I started beside the lake immediately jumping on the wonderful bike path that heads all the way to Albertville.

As the map below shows, I followed the bike path for approximately 10 kilometres. Just before it passes through the old train tunnel I quit the path and took a little road right/west that immediately heads into the mountains just south of Le Semnoz.

Nice View

It’s twelve kilometres uphill to Col de la Frasse (1379 metres). The first ten are well paved passing through small villages with mountains on each side. It’s a quiet, scenic road.

The paved road ends two kilometres from the col. It gets challenging here. I managed to pedal the first kilometre on a steep, gravel, farm road.

Then it becomes a rough hiking trail through woods and I had to push often, as well as avoid several fallen trees blocking the trail. But no worries, a little hiking never hurt anyone. It opens up at Col de la Frasse. The lake is just visible in this photo:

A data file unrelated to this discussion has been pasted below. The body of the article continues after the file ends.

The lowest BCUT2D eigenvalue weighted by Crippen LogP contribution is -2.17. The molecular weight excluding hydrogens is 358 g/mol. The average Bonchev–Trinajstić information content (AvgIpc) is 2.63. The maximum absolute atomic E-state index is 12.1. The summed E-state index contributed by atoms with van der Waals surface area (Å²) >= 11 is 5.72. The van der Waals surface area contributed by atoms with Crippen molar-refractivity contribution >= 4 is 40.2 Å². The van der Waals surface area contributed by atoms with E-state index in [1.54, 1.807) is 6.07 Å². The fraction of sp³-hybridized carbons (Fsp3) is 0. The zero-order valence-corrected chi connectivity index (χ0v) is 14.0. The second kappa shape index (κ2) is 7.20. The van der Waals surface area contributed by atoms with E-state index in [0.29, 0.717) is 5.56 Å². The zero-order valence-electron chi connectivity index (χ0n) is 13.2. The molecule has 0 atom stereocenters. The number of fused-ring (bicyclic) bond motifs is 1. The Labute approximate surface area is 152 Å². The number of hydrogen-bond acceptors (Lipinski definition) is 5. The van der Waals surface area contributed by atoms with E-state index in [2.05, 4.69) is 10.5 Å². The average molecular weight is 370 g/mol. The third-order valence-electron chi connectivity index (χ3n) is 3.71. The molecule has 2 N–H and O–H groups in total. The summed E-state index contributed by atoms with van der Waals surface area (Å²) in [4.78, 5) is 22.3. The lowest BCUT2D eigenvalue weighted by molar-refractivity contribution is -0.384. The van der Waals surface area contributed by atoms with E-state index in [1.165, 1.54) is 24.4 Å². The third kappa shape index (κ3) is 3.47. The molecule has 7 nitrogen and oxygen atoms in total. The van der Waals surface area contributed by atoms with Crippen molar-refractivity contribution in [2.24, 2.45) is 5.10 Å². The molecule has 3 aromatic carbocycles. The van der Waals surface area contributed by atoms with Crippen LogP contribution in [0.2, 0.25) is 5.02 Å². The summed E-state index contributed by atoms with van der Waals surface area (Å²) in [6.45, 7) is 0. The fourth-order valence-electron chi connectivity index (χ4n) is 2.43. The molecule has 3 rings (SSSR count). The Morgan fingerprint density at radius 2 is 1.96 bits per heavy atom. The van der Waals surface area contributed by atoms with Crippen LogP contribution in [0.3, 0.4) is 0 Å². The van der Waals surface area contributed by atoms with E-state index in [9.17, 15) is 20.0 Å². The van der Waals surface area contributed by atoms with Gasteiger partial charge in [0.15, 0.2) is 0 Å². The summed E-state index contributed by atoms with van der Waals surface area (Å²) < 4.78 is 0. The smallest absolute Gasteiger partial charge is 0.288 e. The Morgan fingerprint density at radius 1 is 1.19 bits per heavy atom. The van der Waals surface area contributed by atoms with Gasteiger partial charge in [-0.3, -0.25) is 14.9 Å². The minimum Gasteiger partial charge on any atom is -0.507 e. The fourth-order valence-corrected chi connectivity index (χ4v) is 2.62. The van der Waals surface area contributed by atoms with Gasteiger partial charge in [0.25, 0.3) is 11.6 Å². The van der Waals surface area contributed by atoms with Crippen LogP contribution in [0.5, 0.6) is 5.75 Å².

Col de la Frasse

The next three kilometres are steep and often unrideable as I descended the col. But I eventually reached civilisation and a farm road.

This far side of Frasse is also sparsely populated mountain country. My next goal was to visit two gravel cols for the first time.

Just below Col de la Frasse, a tricky but scenic descent

NOTE: If you ride this route, I made a small mistake at kilometre 25 taking a mainly unrideable hiking trail for a couple of kilometres. I would descend to the same point later in the ride on a decent road. Basically at km 25 on the map below take the left road not the right trail.

If you take the correct route everything is rideable and fun.

Photo below is at Col de Bornette. Lake Annecy in view at top left. Above Bornette I would next traverse to Golet de Doucy (1329 metres).

1304 metres

From Golet de Doucy (Golet is an old word for col most commonly used in the Jura Mountains) there is a grassy but easily rideable descent for a couple of kilometres.

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Just west of Geneva are the highest peaks in the Jura mountains. On the shoulder of these peaks are a couple of cols reachable by bike on wonderful gravel forestry roads.

See here for the highest paved climbs in the Jura mountains.